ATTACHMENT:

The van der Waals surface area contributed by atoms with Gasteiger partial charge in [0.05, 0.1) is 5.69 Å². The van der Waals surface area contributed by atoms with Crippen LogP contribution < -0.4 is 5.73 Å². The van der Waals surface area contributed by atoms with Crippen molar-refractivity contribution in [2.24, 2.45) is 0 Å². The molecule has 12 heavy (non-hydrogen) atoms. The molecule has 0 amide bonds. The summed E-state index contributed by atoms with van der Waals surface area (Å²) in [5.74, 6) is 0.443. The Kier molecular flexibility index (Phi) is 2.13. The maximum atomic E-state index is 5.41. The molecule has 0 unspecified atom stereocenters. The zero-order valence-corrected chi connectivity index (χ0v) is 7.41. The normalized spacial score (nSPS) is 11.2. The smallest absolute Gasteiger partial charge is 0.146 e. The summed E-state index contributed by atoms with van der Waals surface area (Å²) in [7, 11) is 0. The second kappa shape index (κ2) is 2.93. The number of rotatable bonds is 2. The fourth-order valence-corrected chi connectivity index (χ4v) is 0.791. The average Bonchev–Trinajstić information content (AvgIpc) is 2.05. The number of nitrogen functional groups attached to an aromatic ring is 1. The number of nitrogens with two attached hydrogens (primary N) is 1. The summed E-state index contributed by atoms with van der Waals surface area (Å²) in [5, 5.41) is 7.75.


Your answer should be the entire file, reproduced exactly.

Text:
The van der Waals surface area contributed by atoms with Gasteiger partial charge in [0.05, 0.1) is 5.69 Å². The van der Waals surface area contributed by atoms with Crippen LogP contribution < -0.4 is 5.73 Å². The van der Waals surface area contributed by atoms with Crippen molar-refractivity contribution in [2.24, 2.45) is 0 Å². The molecule has 12 heavy (non-hydrogen) atoms. The molecule has 0 amide bonds. The summed E-state index contributed by atoms with van der Waals surface area (Å²) in [5.74, 6) is 0.443. The Kier molecular flexibility index (Phi) is 2.13. The maximum atomic E-state index is 5.41. The molecule has 0 unspecified atom stereocenters. The zero-order valence-corrected chi connectivity index (χ0v) is 7.41. The normalized spacial score (nSPS) is 11.2. The smallest absolute Gasteiger partial charge is 0.146 e. The summed E-state index contributed by atoms with van der Waals surface area (Å²) in [7, 11) is 0. The second kappa shape index (κ2) is 2.93. The number of rotatable bonds is 2. The fourth-order valence-corrected chi connectivity index (χ4v) is 0.791. The average Bonchev–Trinajstić information content (AvgIpc) is 2.05. The number of nitrogen functional groups attached to an aromatic ring is 1. The number of nitrogens with two attached hydrogens (primary N) is 1. The summed E-state index contributed by atoms with van der Waals surface area (Å²) in [5, 5.41) is 7.75.